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Euclid Mission

Scroll to the bottom of the page to read about the he latest project developments and current Target activities related to the Euclid Mission.

Two concepts for the Euclid satellite. Image credit: ESA
Two concepts for the Euclid satellite. Image credit: ESA

In October 2011, after intense three-year competition with fifty other mission proposals, the European Space Agency (ESA) selected Euclid as one of its first science missions to be part of the ESA's Cosmic Vision Plan.

Expected to launch in 2019, Euclid satellite will be equipped with state-of-the-art instrumentation to (i) map the large-scale structure of the Universe, (ii) study dark matter and dark energy to gain better understanding of the forces that govern the increasing rate of expansion of the Universe, and (iii) test the validity of existing cosmological models.

For the next seven years after its launch, Euclid will generate optical and infrared images with unprecedented quality for large sections of the extragalactic sky covering over a billion galaxies. Combined with observational data from other existing ground-based optical surveys, Euclid Mission Archive (EMA) opens up a myriad of possibilities for high-quality, transformational science. It is this archive and the associated enabling processing, storage and data handling facilities that Target is going to develop in collaboration with ESA and other partners of the Euclid Consortium.

Euclid is expected to deliver much more data than any of the previous missions of ESA. These data will be stored and processed in a distributed Euclid Archive System (EAS), hosted by a number of national science data centers. The EAS will be developed by Target in close co-operation with ESA. The archive prototype will be located in Groningen and it will use the processing and storage facilities of the Target infrastructure. Apart from that, the Target expertise in data-intensive scientific projects will play an integral part in:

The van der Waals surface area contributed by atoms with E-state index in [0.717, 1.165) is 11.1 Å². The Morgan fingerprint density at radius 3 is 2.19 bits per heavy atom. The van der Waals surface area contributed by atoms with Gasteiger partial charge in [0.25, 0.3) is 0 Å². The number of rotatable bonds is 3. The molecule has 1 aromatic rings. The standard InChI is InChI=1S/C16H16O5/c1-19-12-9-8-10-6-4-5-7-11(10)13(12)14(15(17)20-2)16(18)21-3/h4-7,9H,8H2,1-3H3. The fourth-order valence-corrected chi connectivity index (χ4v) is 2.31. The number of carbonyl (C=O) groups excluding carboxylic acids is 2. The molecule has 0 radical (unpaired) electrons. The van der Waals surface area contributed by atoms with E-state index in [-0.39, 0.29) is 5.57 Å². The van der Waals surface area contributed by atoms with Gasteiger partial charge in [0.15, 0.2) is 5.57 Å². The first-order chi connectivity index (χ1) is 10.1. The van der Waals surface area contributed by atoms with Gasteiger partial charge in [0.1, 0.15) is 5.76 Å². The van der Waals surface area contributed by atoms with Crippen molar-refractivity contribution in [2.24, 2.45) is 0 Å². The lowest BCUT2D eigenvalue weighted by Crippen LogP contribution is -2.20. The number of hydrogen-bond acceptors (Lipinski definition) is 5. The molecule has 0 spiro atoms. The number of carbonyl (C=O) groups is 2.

• developing the underlying software and system infrastructure for the distributed EAS (together with ESA)
  • developing the processing and storage infrastructure needed to support integration of survey data from ground-based stations to EAS
  • developing data reduction and calibration algorithms (pipelines) for the infrared Euclid data

The design, building and maintenance of the EAS infrastructure and associated complex information system poses a lot of challenges, but it also provides an ideal platform, where the collective Target knowledge can grow and mature. We anticipate that our industry partners will facilitate the spill over of the newly gained expertise and insights into other areas of research and development in which the role of ICT technology continues to rise.

Latest project developments

Currently, OmegaCEN/Target leads the national contribution to the Science Ground Segment of the Euclid space mission. The Target coordinator, Prof. Edwin A. Valentijn is appointed as the National project manager with the role of liaising the national developments of the project to the Dutch funding agencies. Target also leads the Euclid Consortium (EC) team which will collaborate with ESA in the development of the Euclid Archive System (EAS). A prototype EAS system, hosted on the Target infrastructure and based on the WISE technology is already providing services to the Euclid consortium. A definition of the preliminary requirements for the Science Ground Segment of Euclid has been prepared and recently approved at the Preliminary Requirements Review.

In addition, Target and OmegaCEN co-lead the establishment of the system to provide the Euclid External Survey data. Initial steps include the definitions of preliminary requirements for the production environment including

  • ingestion of external catalogs
  • data processing
  • testing and validation of survey production system and algorithms
  • quality control, data-lineage and monitoring
  • external survey cataloging operations
  • inter-survey homogenization and more.
Last modified:02 October 2015 10.52 p.m.